Places to visit


In Paris there is a multitude of places to visit. Most of them are concentrated on small areas of the city. Itineraries can be organised by area in order to visit most of the places.
The following spots are easy to access from the Conference venue (by walk or by public transports).

Jardin du Luxembourg


Situated near the Saint-Germain-des-Prés district, the « Jardin du Luxembourg » (also called Luxembourg Gardens) was created in 1612 at Queen Marie de Médicis' request. The 25 hectares of garden are divided in two parts: French Garden and English Garden. In the middle there is a geometrical wood and a large ornamental lake. Orchard of apples, apiaries, rose garden and collection of orchids can be found in the garden as well as the 106 statues, the monumental Médicis’ fountain, the orangery and the Davioud Pavilion.
In the garden many facilities are provided for children to play and numerous activities are offered for adults such as tennis, bridge and chess. The Luxembourg garden is also a place that hosts different events like concerts and photography exhibitions.

Panthéon


The “Panthéon”, easily identifiable by its shape and dome, is a monument located in the Latin Quarter of Paris. This traditional church is dedicated to the patron saint of Paris, Saint Genevieve. Since French Revolution, Its crypt houses a necropolis of important figures of the republic such as Victor Hugo, Marie Curie and Alexandre Dumas.
From the colonnade of the dome, people can enjoy a beautiful view of Paris in Spring and Summer.

Basilica of the Sacred Heart of Paris


The Sacré-Cœur is one of the most iconic monuments in Paris. Consecrated in 1919, the basilica is located on the Montmartre hill. The characteristics of the monument are its white colour and its Roman-Byzantine style. Inside the building, the ceiling is decorated with the largest mosaic in France measuring about 480 m². All the monument is worth a visit. You can discover the crypt and go even higher up to visit the dome where the 360° view of Paris is magnificent. A short walk from the Sacré Coeur is the Place du Tertre, the district of Abbesses with its steep, winding roads, and at the bottom of the hill, the famous Moulin Rouge cabaret.

Louvre Museum


While visiting Paris, the Louvre is the first place that deserves to be discovered. Indeed, the biggest Museum in Paris houses the most beautiful treasures such as the western works of art dating from the Middle Ages to 1848, the collections of ancient oriental, Egyptian, Greek, Etruscan and Roman civilizations as well as graphic and Islamic arts. From room to room, the former royal palace reveals its masterpieces to the public: the Mona Lisa, The Raft of the Medusa, the Venus de Milo, and The Winged Victory of Samothrace. In total, there are 35,000 works to be discovered or re-discovered!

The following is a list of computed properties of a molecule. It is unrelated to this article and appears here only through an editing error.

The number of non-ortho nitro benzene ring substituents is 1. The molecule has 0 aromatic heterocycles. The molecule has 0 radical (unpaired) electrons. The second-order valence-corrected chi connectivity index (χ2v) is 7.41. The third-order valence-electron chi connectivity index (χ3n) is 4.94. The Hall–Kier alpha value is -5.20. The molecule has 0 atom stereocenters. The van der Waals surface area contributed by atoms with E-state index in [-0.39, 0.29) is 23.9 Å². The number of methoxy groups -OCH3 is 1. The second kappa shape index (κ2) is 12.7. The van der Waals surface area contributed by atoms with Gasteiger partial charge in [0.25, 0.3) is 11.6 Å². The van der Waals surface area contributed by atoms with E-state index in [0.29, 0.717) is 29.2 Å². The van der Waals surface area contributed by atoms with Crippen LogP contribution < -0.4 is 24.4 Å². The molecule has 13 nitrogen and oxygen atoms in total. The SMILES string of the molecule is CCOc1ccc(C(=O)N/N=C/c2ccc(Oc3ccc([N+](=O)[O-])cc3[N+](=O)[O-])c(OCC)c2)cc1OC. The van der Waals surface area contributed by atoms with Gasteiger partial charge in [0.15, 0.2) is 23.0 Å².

Eiffel Tower


The Eiffel Tower is the most iconic monument of Paris. Built for the Exposition Universelle of 1889, the Eiffel Tower stands 324 m tall and weighs 10,100 tons. You can climb up the monument by the stairs or by lift. There are three floors: the first one has been entirely renovated and has a shopping area. The second floor houses the well-known gastronomic restaurant Jules Verne and from the third floor you can enjoy a wonderful 360° view.

L' Arc de Triomphe


Situated at the Place de l’Etoile, overlooking the Champs-Elysées, the Arc de Triomphe is the biggest arch in the world. It was commissioned by Napoleon in 1806 to celebrate his victory at Austerlitz. The architects Chalgrin, Joust and Blouet all worked on the monument. Sculptures were designed by Cortot, Rude, Etex, Pradier and Lemaire. Beneath the arch is the Tomb of the Unknown Soldier, and each evening at 6:30pm its flame is rekindled. From the top of the monument, visitors benefit from a panoramic view of Paris, during the day and at night, and two viewpoint indicators. A museum retracing the history of the Arc de Triomphe, situated within the structure, completes the visit.

Musée d’Orsay


Internationally renowned for its rich collection of Impressionist art, the Musée d'Orsay also displays all Western artistic creation from 1848 to 1914. Its collections represent all expressive forms, from painting to architecture, as well as sculpture, the decorative arts and photography. You're sure to be dazzled by the beauty of the place: a train station that looks like a palace, inaugurated for the 1900 Universal Exposition.

At the end of 2011, the museum reopened all of its entirely renovated spaces as well as some new rooms: an additional 400 m² for the Pavillon Amont, Post-Impressionist artists at the heart of the museum, the redesign of the Impressionists gallery, a new temporary exhibition space, plus a new 'aquatic' decor for the Café des Hauteurs, designed by Brazilian designers, the Campana Brothers.